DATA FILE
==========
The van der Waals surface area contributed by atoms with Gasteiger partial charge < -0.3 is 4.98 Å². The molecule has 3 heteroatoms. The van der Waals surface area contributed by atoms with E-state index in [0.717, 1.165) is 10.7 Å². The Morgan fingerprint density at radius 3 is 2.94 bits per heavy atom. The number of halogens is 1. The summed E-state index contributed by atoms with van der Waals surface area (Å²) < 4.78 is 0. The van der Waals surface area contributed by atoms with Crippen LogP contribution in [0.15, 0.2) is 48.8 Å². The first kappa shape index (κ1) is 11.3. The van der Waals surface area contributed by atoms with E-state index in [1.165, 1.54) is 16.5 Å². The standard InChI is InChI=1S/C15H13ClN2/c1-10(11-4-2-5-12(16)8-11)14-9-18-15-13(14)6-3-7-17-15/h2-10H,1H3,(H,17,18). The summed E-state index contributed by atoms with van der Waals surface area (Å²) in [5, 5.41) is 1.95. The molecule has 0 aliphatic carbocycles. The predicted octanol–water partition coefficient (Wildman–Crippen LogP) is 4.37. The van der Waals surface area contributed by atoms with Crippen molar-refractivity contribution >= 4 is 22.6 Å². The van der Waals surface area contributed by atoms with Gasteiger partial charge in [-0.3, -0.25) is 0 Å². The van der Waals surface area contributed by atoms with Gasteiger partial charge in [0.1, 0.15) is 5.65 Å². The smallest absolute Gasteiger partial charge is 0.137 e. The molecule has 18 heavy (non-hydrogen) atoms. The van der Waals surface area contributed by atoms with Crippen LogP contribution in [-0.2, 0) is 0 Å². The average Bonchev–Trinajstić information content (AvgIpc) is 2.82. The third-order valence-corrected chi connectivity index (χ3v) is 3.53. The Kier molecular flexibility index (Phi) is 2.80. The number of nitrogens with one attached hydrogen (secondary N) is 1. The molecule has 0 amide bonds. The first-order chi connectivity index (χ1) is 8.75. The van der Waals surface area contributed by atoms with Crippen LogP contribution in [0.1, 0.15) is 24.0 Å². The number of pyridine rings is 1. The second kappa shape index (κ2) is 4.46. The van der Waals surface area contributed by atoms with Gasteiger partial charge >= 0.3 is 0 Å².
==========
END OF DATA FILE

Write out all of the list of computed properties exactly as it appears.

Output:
The van der Waals surface area contributed by atoms with Gasteiger partial charge < -0.3 is 4.98 Å². The molecule has 3 heteroatoms. The van der Waals surface area contributed by atoms with E-state index in [0.717, 1.165) is 10.7 Å². The Morgan fingerprint density at radius 3 is 2.94 bits per heavy atom. The number of halogens is 1. The summed E-state index contributed by atoms with van der Waals surface area (Å²) < 4.78 is 0. The van der Waals surface area contributed by atoms with Crippen LogP contribution in [0.15, 0.2) is 48.8 Å². The first kappa shape index (κ1) is 11.3. The van der Waals surface area contributed by atoms with E-state index in [1.165, 1.54) is 16.5 Å². The standard InChI is InChI=1S/C15H13ClN2/c1-10(11-4-2-5-12(16)8-11)14-9-18-15-13(14)6-3-7-17-15/h2-10H,1H3,(H,17,18). The summed E-state index contributed by atoms with van der Waals surface area (Å²) in [5, 5.41) is 1.95. The molecule has 0 aliphatic carbocycles. The predicted octanol–water partition coefficient (Wildman–Crippen LogP) is 4.37. The van der Waals surface area contributed by atoms with Crippen molar-refractivity contribution >= 4 is 22.6 Å². The van der Waals surface area contributed by atoms with Gasteiger partial charge in [-0.3, -0.25) is 0 Å². The van der Waals surface area contributed by atoms with Gasteiger partial charge in [0.1, 0.15) is 5.65 Å². The smallest absolute Gasteiger partial charge is 0.137 e. The molecule has 18 heavy (non-hydrogen) atoms. The van der Waals surface area contributed by atoms with Crippen LogP contribution in [-0.2, 0) is 0 Å². The average Bonchev–Trinajstić information content (AvgIpc) is 2.82. The third-order valence-corrected chi connectivity index (χ3v) is 3.53. The Kier molecular flexibility index (Phi) is 2.80. The number of nitrogens with one attached hydrogen (secondary N) is 1. The molecule has 0 amide bonds. The first-order chi connectivity index (χ1) is 8.75. The van der Waals surface area contributed by atoms with Crippen LogP contribution in [0.1, 0.15) is 24.0 Å². The number of pyridine rings is 1. The second kappa shape index (κ2) is 4.46. The van der Waals surface area contributed by atoms with Gasteiger partial charge >= 0.3 is 0 Å².